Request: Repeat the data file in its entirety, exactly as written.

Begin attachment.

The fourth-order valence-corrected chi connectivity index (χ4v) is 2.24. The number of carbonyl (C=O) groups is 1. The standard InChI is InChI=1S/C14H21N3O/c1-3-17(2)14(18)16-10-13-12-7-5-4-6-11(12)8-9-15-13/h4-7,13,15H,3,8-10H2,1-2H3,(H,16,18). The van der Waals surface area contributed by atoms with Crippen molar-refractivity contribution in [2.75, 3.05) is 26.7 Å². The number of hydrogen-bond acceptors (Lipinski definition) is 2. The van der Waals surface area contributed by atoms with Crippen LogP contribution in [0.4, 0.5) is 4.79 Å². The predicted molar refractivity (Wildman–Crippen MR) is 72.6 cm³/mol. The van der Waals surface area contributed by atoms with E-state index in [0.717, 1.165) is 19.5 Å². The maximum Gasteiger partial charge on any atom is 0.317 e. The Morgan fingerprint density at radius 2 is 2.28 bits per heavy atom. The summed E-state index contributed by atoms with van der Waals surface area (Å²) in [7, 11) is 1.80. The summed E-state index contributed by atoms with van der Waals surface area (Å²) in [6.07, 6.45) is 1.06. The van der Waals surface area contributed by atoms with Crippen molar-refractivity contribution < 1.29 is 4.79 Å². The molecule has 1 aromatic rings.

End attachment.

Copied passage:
The fourth-order valence-corrected chi connectivity index (χ4v) is 2.24. The number of carbonyl (C=O) groups is 1. The standard InChI is InChI=1S/C14H21N3O/c1-3-17(2)14(18)16-10-13-12-7-5-4-6-11(12)8-9-15-13/h4-7,13,15H,3,8-10H2,1-2H3,(H,16,18). The van der Waals surface area contributed by atoms with Crippen molar-refractivity contribution in [2.75, 3.05) is 26.7 Å². The number of hydrogen-bond acceptors (Lipinski definition) is 2. The van der Waals surface area contributed by atoms with Crippen LogP contribution in [0.4, 0.5) is 4.79 Å². The predicted molar refractivity (Wildman–Crippen MR) is 72.6 cm³/mol. The van der Waals surface area contributed by atoms with E-state index in [0.717, 1.165) is 19.5 Å². The maximum Gasteiger partial charge on any atom is 0.317 e. The Morgan fingerprint density at radius 2 is 2.28 bits per heavy atom. The summed E-state index contributed by atoms with van der Waals surface area (Å²) in [7, 11) is 1.80. The summed E-state index contributed by atoms with van der Waals surface area (Å²) in [6.07, 6.45) is 1.06. The van der Waals surface area contributed by atoms with Crippen molar-refractivity contribution < 1.29 is 4.79 Å². The molecule has 1 aromatic rings.